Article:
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Topic: § 534 Finis
Replies: 30   Last Post: Feb 22, 2015 8:14 AM

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 Virgil Posts: 10,821 Registered: 6/8/11
Re: � 534 Finis
Posted: Aug 8, 2014 12:13 PM
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In article <c10a7a6a-e462-4630-875e-81d20aa25e5b@googlegroups.com>,
mueckenh@rz.fh-augsburg.de wrote:

> On Thursday, 7 August 2014 21:31:09 UTC+2, Zeit Geist wrote:
>
>

> > > If infinity can be finished, then N is ""all natural numbers. I have
> > > assumed that and have shown that then rationals remain uncounted.

In any proper set theory, N would be the SET of all natural numbers,
not merely '"" all natal numbers'.
>
> > Only for All Finite Sets do Any Rationals Remain Uncounted.
>
> What else but finite numbers can index rationals?

The Infinite Sets of finite natural numbers can can index the infinite
set of rational number when that infinite set of rational numbrs has
been properly well-ordered as follows:

Once again, since WM is having so much trouble understanding it:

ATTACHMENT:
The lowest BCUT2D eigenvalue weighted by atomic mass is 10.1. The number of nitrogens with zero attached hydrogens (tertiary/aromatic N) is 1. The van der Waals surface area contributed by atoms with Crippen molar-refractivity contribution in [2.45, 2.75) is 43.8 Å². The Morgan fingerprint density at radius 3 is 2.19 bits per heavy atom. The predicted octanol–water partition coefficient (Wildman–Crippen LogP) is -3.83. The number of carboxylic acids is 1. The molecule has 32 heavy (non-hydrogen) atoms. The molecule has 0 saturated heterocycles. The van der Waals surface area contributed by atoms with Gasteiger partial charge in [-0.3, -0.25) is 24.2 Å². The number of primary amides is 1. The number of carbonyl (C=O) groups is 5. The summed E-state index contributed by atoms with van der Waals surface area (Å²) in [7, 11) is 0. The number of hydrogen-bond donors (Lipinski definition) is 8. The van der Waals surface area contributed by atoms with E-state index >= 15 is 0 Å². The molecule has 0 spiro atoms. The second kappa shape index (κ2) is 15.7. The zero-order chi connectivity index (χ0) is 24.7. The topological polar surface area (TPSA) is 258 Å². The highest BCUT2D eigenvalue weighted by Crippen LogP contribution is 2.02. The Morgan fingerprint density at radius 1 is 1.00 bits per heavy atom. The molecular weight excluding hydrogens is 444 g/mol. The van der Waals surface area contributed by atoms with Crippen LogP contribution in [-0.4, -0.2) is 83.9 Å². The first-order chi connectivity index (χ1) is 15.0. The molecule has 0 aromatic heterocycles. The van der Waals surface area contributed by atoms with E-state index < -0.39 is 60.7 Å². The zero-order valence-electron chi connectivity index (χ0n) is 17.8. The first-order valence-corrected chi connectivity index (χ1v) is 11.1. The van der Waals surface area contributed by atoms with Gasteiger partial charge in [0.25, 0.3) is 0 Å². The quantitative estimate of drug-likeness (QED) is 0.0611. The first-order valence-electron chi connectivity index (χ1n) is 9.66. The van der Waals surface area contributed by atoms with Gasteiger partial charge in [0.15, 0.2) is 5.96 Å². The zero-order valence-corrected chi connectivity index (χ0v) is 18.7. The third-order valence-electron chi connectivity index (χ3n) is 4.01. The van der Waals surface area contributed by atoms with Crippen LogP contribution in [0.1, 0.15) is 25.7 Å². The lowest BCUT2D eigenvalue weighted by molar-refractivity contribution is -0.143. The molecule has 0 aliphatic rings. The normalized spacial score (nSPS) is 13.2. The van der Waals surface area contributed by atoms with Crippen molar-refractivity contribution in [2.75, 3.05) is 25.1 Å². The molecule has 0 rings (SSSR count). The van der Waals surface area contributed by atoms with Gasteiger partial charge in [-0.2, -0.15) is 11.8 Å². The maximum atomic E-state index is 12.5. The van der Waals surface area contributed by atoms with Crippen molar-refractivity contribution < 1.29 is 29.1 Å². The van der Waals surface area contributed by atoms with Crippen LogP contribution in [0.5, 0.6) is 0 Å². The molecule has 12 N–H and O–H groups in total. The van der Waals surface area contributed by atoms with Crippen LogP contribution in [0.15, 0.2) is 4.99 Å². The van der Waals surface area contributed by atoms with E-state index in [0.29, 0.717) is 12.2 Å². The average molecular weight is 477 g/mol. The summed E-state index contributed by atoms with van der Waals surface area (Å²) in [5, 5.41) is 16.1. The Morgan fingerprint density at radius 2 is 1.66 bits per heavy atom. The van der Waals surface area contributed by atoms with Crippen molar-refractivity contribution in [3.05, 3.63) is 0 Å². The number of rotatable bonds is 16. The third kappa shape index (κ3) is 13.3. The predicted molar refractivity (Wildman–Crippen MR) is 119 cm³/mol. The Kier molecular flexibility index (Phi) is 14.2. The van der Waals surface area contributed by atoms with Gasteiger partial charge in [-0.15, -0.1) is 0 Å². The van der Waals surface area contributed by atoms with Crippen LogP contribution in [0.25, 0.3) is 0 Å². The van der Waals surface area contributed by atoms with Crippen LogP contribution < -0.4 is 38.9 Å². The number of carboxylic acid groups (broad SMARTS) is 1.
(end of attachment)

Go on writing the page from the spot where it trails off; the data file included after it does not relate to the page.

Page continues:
Each member of Q has UNIQUE representation as m/n, with m being an
integer, n being a positive integer, and with m and n having no common
factor greater than 1.
Order them by increasing values of abs(m)+n, and within equal values
of abs(m)+n by increasing values of m, if any.
Note that for positive m, m/1 has successor -(m+1)/1.
For any other form, m/n will have successor of form
(m + k)/(n - k) for some natural k with 0 < k < n.
This is a well-ordering of Q with a first rational, 0/1, and for each
rational a uniquely defined successor rational, and with no rationals
left out.
Thus each rational is now enumerated by the natural number marking
its position in the above well-ordering, at least everywhere outside of
WM's worthless world of WMytheology.
> >
> >
> >

> > > But since it is impossible to identify remaining rationals

In the above well-ordering, there aren't any "remaining" un-well-ordered

> In every case naturals remain.

Name one!
1 is used in the well-ordering of Q, and for every n used, n+1 is also
used, so which naturals have not been used?
--
Virgil
"Mit der Dummheit kampfen Gotter selbst vergebens." (Schiller)

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